Understanding CCS Connectors as the Way Forward for Electric Vehicle Charging Infrastructure
Tesla's charging connector and Superchargers have been a topic of debate for some time. With the introduction of CCS2 connectors in Europe, many have argued that one standard should be adopted across the region. On the other hand, others argue that CCS1 connectors are too large and unwieldy.
In the US, non-Tesla EVs now outnumber Teslas, making it difficult to justify switching all cars to a Tesla standard. However, Tesla is preparing to put CCS connectors on Supercharger kiosks in preparation for opening up the network for non-Tesla vehicles later this year.
The Tesla connector has advantages such as being small, easy to connect/disconnect, solid, and able to fit behind a very small door. It can also handle 250kw in real life and is ready for more without plug change. However, it cannot handle 800V systems which Tesla will enevitably move to, so they'll be bringing out another version at some stage or just go to CCS. Additionally, there are problems with cable length and losses due to the design.
Ultimately, it seems that CCS has already gained enough momentum that no country would justify making the change. Instead, focus should be placed on adding more infrastructure and keeping what is out there properly working. Additionally, Tesla opening their supercharger network to non Tesla cars is a positive step forward.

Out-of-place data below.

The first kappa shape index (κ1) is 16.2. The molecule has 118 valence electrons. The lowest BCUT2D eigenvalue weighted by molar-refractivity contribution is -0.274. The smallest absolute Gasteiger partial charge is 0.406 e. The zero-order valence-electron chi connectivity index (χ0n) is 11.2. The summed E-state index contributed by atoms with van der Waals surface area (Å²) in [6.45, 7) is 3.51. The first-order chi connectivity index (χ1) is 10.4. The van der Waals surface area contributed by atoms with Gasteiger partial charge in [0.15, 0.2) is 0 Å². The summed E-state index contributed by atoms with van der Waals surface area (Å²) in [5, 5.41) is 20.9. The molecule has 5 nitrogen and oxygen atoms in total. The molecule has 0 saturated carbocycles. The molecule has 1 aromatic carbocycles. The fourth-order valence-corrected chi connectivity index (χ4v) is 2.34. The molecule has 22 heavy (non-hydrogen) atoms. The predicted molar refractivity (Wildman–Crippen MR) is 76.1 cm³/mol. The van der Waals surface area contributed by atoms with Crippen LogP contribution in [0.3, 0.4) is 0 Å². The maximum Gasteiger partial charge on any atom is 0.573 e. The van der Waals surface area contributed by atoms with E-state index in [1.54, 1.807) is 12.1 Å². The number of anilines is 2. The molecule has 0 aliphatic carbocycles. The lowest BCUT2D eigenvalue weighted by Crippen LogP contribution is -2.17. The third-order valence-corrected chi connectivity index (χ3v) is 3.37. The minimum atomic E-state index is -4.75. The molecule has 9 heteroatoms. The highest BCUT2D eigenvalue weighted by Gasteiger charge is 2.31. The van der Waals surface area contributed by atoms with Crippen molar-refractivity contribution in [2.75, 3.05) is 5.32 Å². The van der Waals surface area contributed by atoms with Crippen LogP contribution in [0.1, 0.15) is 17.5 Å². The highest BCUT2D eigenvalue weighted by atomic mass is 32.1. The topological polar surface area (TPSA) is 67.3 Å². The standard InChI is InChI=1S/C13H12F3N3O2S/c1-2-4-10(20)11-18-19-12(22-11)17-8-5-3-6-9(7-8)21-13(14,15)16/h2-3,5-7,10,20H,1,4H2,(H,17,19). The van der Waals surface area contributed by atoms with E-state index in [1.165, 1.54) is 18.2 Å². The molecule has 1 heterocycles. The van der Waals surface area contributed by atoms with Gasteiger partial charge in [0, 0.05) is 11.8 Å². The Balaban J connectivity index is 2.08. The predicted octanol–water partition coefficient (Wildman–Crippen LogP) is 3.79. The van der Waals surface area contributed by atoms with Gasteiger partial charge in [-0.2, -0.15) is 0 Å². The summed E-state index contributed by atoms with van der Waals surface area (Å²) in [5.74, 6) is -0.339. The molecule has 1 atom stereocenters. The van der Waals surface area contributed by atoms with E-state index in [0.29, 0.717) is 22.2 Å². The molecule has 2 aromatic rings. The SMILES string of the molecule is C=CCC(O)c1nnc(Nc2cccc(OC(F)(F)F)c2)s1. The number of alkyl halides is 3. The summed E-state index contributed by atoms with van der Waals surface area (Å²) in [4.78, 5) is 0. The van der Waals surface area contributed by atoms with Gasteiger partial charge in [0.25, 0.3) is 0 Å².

In conclusion, while the Tesla connector has its advantages, it appears that CCS is the way forward for now. The focus should be on increasing infrastructure and ensuring what is already out there works properly. Tesla's decision to open up their Supercharger network is a step in the right direction and should be applauded.
Should Tesla's charging connector type be the industry standard?
No, CCS has already gained enough momentum that no country would justify making the change. It is better to focus on adding more infrastructure and keeping the little that is out there properly working.
What are the advantages of having one industry standard?
Having one industry standard simplifies compatibility and makes it easier for EV owners to charge their vehicles. It also reduces costs associated with producing multiple types of connectors.
Why is CCS the preferred connector type?
CCS is preferred because it is smaller, lighter, and more convenient than other connectors. It is also used in Europe, which makes it a good choice for a single standard across the region.
Does Tesla have a superior plug?
Yes, Tesla has a superior plug, but it is too late for it to become the industry standard. CCS has already overtaken Chademo as the preferred connector type.
Is Tesla preparing to put CCS connectors on Supercharger kiosks?
Yes, Tesla is preparing to put CCS connectors on Supercharger kiosks in preparation for opening up the network for non-Tesla vehicles later this year.
Can the Tesla connector handle 800V systems?
No, the Tesla connector cannot handle 800V systems. Tesla will likely move to another version of the connector or switch to CCS in order to accommodate higher voltage systems.
Are there any drawbacks to using the Tesla connector?
There are some drawbacks to using the Tesla connector, such as cable length and losses due to its design. Additionally, its royalty free patent license includes a poison pill that prevents users from suing Tesla for any patent violations for patents they own.
What other options are available for charging?
Other options for charging include Chademo, J1772, and GB/T. Chademo is the most popular in Japan, while J1772 is the most popular in the US. GB/T is used in China and is slowly gaining traction in other countries.
Is there any way to make the Tesla connector more widely accepted?
No, it is too late for the Tesla connector to become the industry standard. However, Tesla could work with other companies to create adapters that would allow their connectors to be compatible with Tesla's Superchargers.